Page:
The wonderful truth?
IT'S A BOY!!!
We found out Friday, and we were both so surprised! And I'm serious - if having a boy means being as sick as I was, I sure hope God blesses me with more GIRLS! I'm kidding... I'm excited to meet this brand new little boy and hope that someday he can have a brother. But for now, we'll take them one at a time...
I am a little nervous though. I'm a GIRL mom! I'm really good at ribbons and bows and dresses and dolls. I come from a family of girls and I don't know how to do boys. I asked Gary how I'm supposed to change his diaper - do I bend "it" up or down? He looked at me like I was nuts, but I'm still not sure if he knows the answer himself. :) I've got a lot to learn and honestly, I'm totally up for the challenge. This is going to be FUN! I did get a little emotional though... it suddenly occurred to me that I just might not have any more girls. That the last time Addie wears that one really cute dress, might be THE last time I dress one of my girls in it. Ever. I think I've moved past that though, because I have great things not far ahead. He's going to fit in so well with his rough-and-tumble sisters. Emma will LOVE having a buddy to search for bugs with, and Addie will love having another someone to put up with her "tackling" (although, I think she thinks they're "hugs").
Emma was so excited when we told her. She said, "I'm so so so excited for my new baby brother!" and she's quick to share with people that it's a BOY baby. She's still set on "Washcloth" for his name though, so we'll have to give it some serious consideration.
Now for the awful truth...
(and no, thankfully it's not baby-related, praise God!)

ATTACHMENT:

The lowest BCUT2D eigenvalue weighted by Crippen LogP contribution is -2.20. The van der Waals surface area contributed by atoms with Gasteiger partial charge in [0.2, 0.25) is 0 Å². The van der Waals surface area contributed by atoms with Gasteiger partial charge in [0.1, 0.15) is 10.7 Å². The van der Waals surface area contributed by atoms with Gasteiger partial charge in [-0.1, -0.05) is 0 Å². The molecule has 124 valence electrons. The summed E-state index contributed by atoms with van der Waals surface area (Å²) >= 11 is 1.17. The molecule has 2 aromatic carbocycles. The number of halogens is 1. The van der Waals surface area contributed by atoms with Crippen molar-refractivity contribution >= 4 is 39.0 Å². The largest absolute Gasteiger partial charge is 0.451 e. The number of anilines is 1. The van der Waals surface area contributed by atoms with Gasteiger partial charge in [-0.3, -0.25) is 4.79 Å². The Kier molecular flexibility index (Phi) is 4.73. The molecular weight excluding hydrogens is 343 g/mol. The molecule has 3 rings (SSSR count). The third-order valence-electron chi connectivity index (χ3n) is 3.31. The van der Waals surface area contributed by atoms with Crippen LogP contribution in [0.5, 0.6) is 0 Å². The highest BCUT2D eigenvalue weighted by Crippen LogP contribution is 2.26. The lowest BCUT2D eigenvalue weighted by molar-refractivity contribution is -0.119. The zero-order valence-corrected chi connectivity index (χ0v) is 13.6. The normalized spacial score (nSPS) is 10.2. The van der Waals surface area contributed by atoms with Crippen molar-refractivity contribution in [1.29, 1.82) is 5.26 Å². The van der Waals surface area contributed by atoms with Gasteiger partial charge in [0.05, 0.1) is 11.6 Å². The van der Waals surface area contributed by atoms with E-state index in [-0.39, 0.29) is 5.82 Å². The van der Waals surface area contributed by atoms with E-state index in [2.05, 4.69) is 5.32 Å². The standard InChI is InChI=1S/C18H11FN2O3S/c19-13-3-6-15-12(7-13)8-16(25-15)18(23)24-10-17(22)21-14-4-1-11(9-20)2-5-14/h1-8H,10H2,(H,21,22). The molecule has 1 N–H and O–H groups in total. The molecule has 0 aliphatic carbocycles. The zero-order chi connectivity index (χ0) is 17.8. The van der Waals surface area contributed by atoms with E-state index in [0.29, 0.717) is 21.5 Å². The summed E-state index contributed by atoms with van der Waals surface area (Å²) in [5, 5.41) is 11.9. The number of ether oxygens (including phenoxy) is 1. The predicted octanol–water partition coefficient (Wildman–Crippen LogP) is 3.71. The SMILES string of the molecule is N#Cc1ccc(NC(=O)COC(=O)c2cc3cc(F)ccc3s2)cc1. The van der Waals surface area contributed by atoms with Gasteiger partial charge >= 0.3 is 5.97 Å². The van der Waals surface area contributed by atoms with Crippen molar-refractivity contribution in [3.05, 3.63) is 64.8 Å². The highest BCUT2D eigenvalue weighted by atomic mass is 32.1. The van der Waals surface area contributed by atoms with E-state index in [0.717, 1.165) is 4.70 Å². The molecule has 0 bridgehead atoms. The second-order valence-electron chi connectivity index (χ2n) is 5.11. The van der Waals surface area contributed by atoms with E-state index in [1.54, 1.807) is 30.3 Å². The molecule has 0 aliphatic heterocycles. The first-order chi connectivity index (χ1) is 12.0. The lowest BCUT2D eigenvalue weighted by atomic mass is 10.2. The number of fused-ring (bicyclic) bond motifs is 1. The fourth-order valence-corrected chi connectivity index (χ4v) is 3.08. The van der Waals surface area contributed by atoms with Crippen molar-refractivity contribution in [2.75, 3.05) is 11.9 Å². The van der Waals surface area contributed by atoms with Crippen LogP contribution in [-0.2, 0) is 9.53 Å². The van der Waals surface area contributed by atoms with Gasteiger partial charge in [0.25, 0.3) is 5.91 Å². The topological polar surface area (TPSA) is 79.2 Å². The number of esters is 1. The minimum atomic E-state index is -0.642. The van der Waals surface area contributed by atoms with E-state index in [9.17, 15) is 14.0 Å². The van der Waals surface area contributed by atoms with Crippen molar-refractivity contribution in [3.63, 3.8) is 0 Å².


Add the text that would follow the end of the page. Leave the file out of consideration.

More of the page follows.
As we were waiting to be called in for our ultrasound on Friday, a very obese woman walked by us. As Emma watched her walk by, she said, "She's a big, fat girl!" Gary and I were mortified. We were quick to call her over and shush her before she repeated it. I'm not sure that the woman heard - if she did, she disregarded the comment completely, but Emma did say it somewhat quietly. Regardless, it was totally inappropriate and Gary and I were just stunned that she'd say something like that. We reprimanded her immediately and told her never to say something like that again and explained why.
The thing is, I honestly believe Emma didn't know it was wrong. I think she was just observing and stating a fact. And it sounds horrible, but well, she was right. The woman was very overweight. Maybe dangerously overweight. Of course, adults would never dream of just stating the obvious, but Emma is three. I don't think she even thought of it as malicious or judgmental or was intended to hurt anyone's feelings. Until we told her that saying that someone is fat is wrong, I'm don't think she saw anything wrong with it. So here's my struggle - by our saying something, have we opened her eyes to the fact that overweight people are well, overweight and that it's not to be discussed? We tried to explain that it might have hurt that lady's feelings, and Emma said, "Well, but she was!" She's right. We just told her that it's not nice to talk about how people look, and that God made us all perfectly. Emma has never said anything about different races, and I was half expecting it to come up, but I think before our little talk she saw everyone as equal (as everyone IS!). By making certain traits "off-limits" I really hope we haven't opened her eyes to people being different.
My thoughts are all jumbled, so I'm not explaining myself well, but I've been thinking about it since it happened. I just want her to stay innocent, loving all people no matter what. She's really good about that so far. It's one thing I love about Emma - she thinks ANYONE can be her friend. She's very compassionate when she sees someone who is hurt or lonely or sick. Just last week we visited Gary's aunt in a nursing home, and while Auntie Annie lay there on her bed sleeping and struggling to breathe, Emma just rubbed and patted her arm and quietly said hi to her. She even kissed her before we left. I love that she wasn't scared, and saw that Annie just needed a little love. Adults aren't always willing to look past the pain and suffering, so I was very, very proud of her.
So that's the awful truth. Emma said it out loud, which forced us to explore it further. Would it have been better to ignore her comment or just to acknowledge that she was right? It didn't make sense to do anything but tell her not to repeat that - ever - and I think it sunk in enough that she won't. I hope.